Planning and construction of roads, fences, dams and the nursery and depot began in 1985. Initial plantings occurred in three of the major theme Gardens and construction of the Terrace Garden, now known as the Connections Garden, commenced. After three years of hard work and dedication by all involved, the Garden was officially opened as Mount Annan Botanic Garden to a delighted audience.
The year of 1990 was a rather busy year for the Garden. This year saw the opening of a Visitor Centre (now the site of Melaleuca House Café), the completion of Cunningham Drive which opened the northern section of the Garden, the dedication of Lake Howe in the Wattle Garden and first sightings of wallaroos in the Garden. The Garden is now home to a healthy and abundant wallaroo population.
In 1995, a research program was established for the recently discovered Wollemi pine. Adequate material was sourced on a collection trip to set the basic requirements for propagation by seed, cuttings and tissue culture on site. The program included projects to develop an ex situ collection of individual trees, as well as development of a system to release propagated plants to the horticulture industry. This was also the year that massed paper daisy displays were introduced as a spring attraction.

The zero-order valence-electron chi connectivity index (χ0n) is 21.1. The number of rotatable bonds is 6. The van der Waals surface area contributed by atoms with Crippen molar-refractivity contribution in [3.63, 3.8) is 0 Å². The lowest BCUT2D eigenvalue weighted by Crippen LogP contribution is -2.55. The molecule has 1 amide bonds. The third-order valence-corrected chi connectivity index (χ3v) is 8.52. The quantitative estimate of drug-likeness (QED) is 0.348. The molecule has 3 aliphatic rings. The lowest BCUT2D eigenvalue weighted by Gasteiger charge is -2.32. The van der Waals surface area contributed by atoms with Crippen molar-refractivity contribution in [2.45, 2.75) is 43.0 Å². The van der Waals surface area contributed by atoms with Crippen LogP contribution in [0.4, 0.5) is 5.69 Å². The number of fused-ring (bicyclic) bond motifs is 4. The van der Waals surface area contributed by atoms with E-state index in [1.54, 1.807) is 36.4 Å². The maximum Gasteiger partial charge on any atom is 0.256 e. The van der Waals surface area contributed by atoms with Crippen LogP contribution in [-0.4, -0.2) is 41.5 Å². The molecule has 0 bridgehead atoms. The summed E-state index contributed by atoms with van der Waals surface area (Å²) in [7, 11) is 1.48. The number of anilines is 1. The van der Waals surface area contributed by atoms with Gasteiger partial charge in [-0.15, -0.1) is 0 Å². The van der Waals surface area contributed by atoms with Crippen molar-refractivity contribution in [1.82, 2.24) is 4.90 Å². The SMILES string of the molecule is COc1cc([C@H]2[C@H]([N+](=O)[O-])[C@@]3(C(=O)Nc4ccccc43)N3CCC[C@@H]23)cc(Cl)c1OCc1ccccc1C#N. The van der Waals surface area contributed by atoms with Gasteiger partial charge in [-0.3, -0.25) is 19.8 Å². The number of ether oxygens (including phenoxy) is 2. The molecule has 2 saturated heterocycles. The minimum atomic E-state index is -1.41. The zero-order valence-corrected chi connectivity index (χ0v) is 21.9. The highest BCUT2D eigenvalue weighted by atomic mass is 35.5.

In 1999, the NSW Seedbank was redeveloped to incorporate a seed-drying room, walk-in coolroom and freezer and seed testing room, making it one of the finest seedbanks in Australia. The horticultural research section gained a tissue culture lab, climate controlled glasshouses and several shadehouses.
To commemorate the NSW Centenary of Federation in 2001, the ‘Federation Maze’ was developed by Garden staff and constructed on the upper part of Lakeside Lawn. The design is based on the flannel flower, Actinotus helianthi which was the floral emblem for the NSW Centenary of Federation.